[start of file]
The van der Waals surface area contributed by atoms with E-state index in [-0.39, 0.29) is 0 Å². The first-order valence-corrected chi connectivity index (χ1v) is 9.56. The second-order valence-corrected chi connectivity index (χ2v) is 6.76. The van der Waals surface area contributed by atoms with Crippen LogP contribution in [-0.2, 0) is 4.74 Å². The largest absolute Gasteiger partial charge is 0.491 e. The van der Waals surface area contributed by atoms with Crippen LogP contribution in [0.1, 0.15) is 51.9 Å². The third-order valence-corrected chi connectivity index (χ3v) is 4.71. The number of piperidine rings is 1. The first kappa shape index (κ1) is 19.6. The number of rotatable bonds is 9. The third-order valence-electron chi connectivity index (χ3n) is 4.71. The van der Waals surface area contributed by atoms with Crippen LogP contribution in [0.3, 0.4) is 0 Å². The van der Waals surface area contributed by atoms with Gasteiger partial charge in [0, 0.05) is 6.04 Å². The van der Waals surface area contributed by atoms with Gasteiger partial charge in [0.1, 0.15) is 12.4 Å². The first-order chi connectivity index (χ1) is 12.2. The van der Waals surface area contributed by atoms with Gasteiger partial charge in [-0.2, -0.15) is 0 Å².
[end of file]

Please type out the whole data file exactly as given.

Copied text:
The van der Waals surface area contributed by atoms with E-state index in [-0.39, 0.29) is 0 Å². The first-order valence-corrected chi connectivity index (χ1v) is 9.56. The second-order valence-corrected chi connectivity index (χ2v) is 6.76. The van der Waals surface area contributed by atoms with Crippen LogP contribution in [-0.2, 0) is 4.74 Å². The largest absolute Gasteiger partial charge is 0.491 e. The van der Waals surface area contributed by atoms with Crippen LogP contribution in [0.1, 0.15) is 51.9 Å². The third-order valence-corrected chi connectivity index (χ3v) is 4.71. The number of piperidine rings is 1. The first kappa shape index (κ1) is 19.6. The number of rotatable bonds is 9. The third-order valence-electron chi connectivity index (χ3n) is 4.71. The van der Waals surface area contributed by atoms with Crippen LogP contribution in [0.3, 0.4) is 0 Å². The van der Waals surface area contributed by atoms with Gasteiger partial charge in [0, 0.05) is 6.04 Å². The van der Waals surface area contributed by atoms with Gasteiger partial charge in [0.1, 0.15) is 12.4 Å². The first-order chi connectivity index (χ1) is 12.2. The van der Waals surface area contributed by atoms with Gasteiger partial charge in [-0.2, -0.15) is 0 Å².